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I have been told that my job is at risk of redundancy because it is part time. I have been a part-time supervisor for three years. My manager is making redundancies across the site, but I am the only supervisor to be selected. There is currently one other supervisor and they have not been selected. I have been offered a full-time supervisor role. I currently work six and a half hours at night four days a week, but I have always worked more as needed. The only restriction I have is that I can’t work days because I have children. I have tried to explain that I work evenings and my husband works days and that this way there is always someone with the children and I’ll never have to let him down because one of them is sick or it’s the school holiday etc. I feel I am being very responsible by doing this. It has never been an issue before. There is a plan to have 3+ full-time supervisors who will carry out my duties between them. I don’t feel this is fair as he is making me redundant and also recruiting. Do I have a case to appeal?
I understand that you have been put at risk of redundancy on the basis that you work part time. You state that the firm is recruiting three full-time supervisors who will absorb your work and you have been offered a full-time role but cannot do this due to childcare commitments. You confirm that the current full-time supervisors have not been put at risk of redundancy.
A redundancy situation arises where a business has a reduced requirement for a certain role. The first thing to note is that, if your team is expanding, this may not be a genuine redundancy situation.
Under the Part-time Workers (Prevention of Less Favourable Treatment) Regulations 2000 (“the Regulations”), part-time workers have the right not to be treated less favourably than a comparable full-time worker in relation to the terms of their contract of employment or by being subjected to any other detriment by any act, or deliberate failure to act, of their employer. Part-time workers also have the right to request from their employer a written statement giving reasons for any less favourable treatment to which they have been subjected.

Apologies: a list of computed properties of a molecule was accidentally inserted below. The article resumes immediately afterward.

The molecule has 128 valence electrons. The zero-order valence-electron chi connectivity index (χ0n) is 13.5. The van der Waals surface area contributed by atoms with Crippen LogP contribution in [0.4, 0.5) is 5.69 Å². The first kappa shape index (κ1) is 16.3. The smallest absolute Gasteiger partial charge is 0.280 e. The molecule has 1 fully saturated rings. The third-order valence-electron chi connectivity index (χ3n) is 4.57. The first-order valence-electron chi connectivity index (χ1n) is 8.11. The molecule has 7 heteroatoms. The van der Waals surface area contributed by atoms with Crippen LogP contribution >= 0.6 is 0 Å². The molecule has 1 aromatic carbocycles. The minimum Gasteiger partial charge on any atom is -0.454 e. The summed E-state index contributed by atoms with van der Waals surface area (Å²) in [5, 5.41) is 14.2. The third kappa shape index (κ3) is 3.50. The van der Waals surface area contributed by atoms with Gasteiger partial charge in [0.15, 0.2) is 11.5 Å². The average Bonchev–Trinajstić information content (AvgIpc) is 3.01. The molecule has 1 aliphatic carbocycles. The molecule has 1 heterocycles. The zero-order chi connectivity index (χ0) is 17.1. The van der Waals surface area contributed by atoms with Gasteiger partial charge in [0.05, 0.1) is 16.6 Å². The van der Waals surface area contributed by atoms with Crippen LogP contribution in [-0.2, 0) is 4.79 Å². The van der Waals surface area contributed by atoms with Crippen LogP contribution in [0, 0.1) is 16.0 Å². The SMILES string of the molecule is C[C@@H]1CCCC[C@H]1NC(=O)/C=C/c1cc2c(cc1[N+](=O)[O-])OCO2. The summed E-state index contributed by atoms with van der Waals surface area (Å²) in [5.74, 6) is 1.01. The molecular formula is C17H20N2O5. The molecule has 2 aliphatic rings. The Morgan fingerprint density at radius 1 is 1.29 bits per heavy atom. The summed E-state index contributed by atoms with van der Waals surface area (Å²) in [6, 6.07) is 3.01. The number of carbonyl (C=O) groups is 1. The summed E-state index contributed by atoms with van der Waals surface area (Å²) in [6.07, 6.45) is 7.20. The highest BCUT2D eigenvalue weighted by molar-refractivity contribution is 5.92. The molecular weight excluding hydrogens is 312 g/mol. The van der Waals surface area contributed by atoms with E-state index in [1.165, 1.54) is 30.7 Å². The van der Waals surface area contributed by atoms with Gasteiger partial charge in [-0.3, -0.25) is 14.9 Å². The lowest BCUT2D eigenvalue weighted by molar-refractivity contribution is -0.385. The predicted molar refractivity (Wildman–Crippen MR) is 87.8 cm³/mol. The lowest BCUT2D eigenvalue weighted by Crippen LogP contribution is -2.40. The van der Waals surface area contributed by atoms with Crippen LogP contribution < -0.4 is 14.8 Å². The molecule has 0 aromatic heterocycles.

If it is only the part-time workers who have been put at risk of redundancy then this may indicate less favourable treatment contrary to the Regulations. Furthermore, if it is only you, a part-time employee, whose terms and conditions may be changed – i.e. your hours of work changed or removed, then again this may point to less favourable treatment. Employers can try to justify treating part-time workers differently to full time workers but the difference in treatment must be in pursuit of a legitimate aim and any unequal treatment of different classes of employees must be justified by the existence of precise, concrete factors and on the basis of objective and transparent criteria.
Finally, if the other supervisors are male, and have not been selected, then you may have an argument to say that you have been discriminated against on the grounds of your sex.
In the first instance, I would advise appealing the decision and in doing so stating that (1) given that the Company is recruiting staff in your role, it does not appear to be a genuine redundancy situation, (2) it appears that you are being treated less favourably as a part-time employee and (3) (if applicable) you feel you have been discriminated against on the grounds of sex if your supervisor colleagues are male. I would also ask for justification as to why your part time role cannot continue as there is clearly a need for supervisors and therefore, it does not seem like a genuine redundancy situation.
I would advise raising your concerns as part of your appeal, with your line manager or HR. You may also wish to raise a formal grievance in this regard at the same time.
If this is not successful and you are dismissed on the grounds of redundancy then I would recommend you seek legal advice as you may have a claim for unfair dismissal and detriment on the grounds of your part time worker status and possibly discrimination on the grounds of your sex.
*Lucy Flynn assisted in answering this question.